Lessons from the Advisory Business
Most of us navigate better with a road map. We’d like to believe that someone who’s been there before can show us the way. One problem is that the world around us keeps changing and the maps don’t generally keep getting updated.
Another is that the “explorers” we want to rely on typically were going someplace else that just kind of looks like where we want to go. In this world we use money as a proxy for pretty much everything. Success in business or in life has to be defined in our own terms.
At the risk of getting too philosophical, in the west we generally look at things through the lens of economics. This has serious ramifications when it conflates money with value. It is sometimes the “externalities” that have supreme importance. Consider the current global pandemic or the rapidly accelerating changes to our climate.
Externalities often occur when the production or consumption of a product or service’s private price equilibrium cannot reflect the true costs or benefits of that product or service for society as a whole.[Wikipedia
In this section we’ll look at a couple of would-be business advisors who have developed a certain presence in the marketplace and who both get a lot of things right…
A Tale of Two Advisors
Steve Blank is a key figure in the lean startup movement.
Alex Glassey is the founder of StratPadTM an excellent online business planning tool.
Predictably government accelerators don’t get much right. The staff are public sector administrators who generally repeat much of the misguided nonsense they learned in college many years ago.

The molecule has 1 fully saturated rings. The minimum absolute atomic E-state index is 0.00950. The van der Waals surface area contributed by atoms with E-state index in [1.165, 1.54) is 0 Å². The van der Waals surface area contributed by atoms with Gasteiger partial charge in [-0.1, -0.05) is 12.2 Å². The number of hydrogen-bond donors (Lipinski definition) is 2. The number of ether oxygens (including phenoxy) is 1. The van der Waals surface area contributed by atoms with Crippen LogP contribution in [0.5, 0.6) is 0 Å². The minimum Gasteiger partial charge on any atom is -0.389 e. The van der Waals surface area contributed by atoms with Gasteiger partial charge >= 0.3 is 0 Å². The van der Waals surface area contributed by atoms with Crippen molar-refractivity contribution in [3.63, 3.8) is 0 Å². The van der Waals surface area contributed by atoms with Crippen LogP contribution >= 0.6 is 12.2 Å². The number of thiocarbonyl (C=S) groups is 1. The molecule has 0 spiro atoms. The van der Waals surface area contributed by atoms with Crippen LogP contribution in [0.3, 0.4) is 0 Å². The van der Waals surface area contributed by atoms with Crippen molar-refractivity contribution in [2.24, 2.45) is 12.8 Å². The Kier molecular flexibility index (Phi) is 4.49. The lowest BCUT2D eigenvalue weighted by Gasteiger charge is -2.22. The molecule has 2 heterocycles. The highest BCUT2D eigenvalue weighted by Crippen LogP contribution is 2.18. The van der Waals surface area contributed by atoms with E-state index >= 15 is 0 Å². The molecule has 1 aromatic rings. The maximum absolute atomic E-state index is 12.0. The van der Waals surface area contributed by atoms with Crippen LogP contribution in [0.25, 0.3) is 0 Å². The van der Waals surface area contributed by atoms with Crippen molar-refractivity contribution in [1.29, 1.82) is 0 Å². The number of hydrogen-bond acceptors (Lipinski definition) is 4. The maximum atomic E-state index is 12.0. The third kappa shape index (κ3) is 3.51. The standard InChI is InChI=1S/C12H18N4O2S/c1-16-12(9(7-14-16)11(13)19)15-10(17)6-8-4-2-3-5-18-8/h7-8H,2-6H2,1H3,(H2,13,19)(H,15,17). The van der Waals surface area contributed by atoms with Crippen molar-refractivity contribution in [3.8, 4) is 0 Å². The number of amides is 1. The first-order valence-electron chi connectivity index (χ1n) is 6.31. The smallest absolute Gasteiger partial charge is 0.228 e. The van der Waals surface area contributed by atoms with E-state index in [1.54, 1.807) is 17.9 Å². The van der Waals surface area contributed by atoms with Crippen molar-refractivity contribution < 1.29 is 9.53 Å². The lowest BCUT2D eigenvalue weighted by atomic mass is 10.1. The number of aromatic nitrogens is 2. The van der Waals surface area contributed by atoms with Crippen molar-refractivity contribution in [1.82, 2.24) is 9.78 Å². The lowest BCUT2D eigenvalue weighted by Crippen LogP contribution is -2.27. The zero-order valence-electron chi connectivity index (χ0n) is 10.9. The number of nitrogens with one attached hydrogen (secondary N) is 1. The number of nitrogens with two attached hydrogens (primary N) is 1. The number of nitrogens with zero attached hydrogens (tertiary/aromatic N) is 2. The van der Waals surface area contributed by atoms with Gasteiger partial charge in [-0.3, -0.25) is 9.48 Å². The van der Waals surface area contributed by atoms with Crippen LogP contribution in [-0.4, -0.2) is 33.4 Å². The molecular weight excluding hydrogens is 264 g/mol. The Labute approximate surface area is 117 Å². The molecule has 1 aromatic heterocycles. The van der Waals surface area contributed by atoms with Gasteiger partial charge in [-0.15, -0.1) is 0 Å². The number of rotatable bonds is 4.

They also provide “free” or low-cost services to small businesses by getting commercial service providers to offer seminars and workshops. These are only as good as the service providers themselves. Most often the “advisors” they showcase are using this as an opportunity to sell their various consulting services.
I remember once a colleague advised me that my seminar on MONEY & VALUATIONS was too informative. The M.O. he learned from his alma mater – a large CPA firm – was to skimp on details and try to hook potential clients into a tax or advisory engagement with the firm. The seminar was merely an opportunity for an introduction to prospective clients.
If as a prospective client you understand this, this may be an opportunity to meet someone who is capable of doing what you need. However most experienced service providers rely on referrals from existing clients to develop new business. As a tax specialist I soon found it was a waste of time, since the early stage businesses they were trying to attract, simply weren’t ready and didn’t know what they didn’t know.
Today our clients come from tax generalist firms and existing or former clients.
US SMALL BUSINESS ADMINISTRATION and SMALL BUSINESS BC
PLAN – LAUNCH – MANAGE – GROW
This sequence of steps was taught to all of us in college. The problem is doesn’t make sense for most freelancers and small teams just starting out – particularly if they’re launching a service business.